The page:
I don’t cut back most perennials. This is why.

Perennial border in snow. North

There is a movement, increasingly popular, to use perennials and grasses year-round, even when they are not in flower.  The mantra seems to be “Brown is a color too”. Well yes, brown is a color–but it isn’t as colorful as blue and purple and red and yellow—or even green.

And I certainly don’t plant perennials for their winter brown color.  Like most of us I plant them for their cheerful, subtle, happy summer colors. That is how I choose them. For their color combinations and compositions.

I also choose them for their forms, the contrasting leaves and heights.

But, yes, I  leave most of them up until the end of winter.  And I do that for the masses and shapes that a varied perennial border can give to a garden.

For me, for this garden, the purpose of the perennial border is not just color.  It is to give shape to the whole garden.  And now is when that technique is so effective.  We had about 5” of snow, a pure white canvas on which the form of the young garden shows up beautifully.  And this perennial border is a destination, which shows itself better now than it ever can in the colorful, lively height of summer.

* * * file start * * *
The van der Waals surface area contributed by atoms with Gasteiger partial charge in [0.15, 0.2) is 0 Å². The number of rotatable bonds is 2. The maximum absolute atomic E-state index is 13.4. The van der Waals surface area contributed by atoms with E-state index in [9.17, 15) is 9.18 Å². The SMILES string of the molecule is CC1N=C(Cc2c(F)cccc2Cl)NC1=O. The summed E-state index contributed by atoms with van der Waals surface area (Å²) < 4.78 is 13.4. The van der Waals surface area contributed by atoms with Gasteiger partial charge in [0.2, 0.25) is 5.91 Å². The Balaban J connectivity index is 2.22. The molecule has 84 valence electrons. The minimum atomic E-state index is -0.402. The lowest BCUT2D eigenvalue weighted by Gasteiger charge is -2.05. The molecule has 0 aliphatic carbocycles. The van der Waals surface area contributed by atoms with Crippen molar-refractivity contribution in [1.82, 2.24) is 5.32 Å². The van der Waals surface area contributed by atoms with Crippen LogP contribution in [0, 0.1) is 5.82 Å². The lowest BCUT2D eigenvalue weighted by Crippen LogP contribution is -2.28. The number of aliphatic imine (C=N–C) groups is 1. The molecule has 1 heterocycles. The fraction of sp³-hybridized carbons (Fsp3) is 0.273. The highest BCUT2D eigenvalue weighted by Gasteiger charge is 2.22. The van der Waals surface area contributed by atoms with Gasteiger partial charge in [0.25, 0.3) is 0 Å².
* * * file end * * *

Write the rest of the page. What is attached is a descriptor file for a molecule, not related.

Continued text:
There are delicate seedheads, silvery in the sun.  Masses of frozen (yes, brown) leaves.  Icy stems.  They don’t look that pretty when you are close up.  In a smaller garden, where you are always close up, I might not do this.  But in this garden, when you are usually 50’ or so away, ( with the temperature at about 15F,  it is not a time for a garden stroll) the border is simply mass and shape.  It helps define the garden, the now-white paths, and helps give a reason for the location of the leafless trees and shrubs.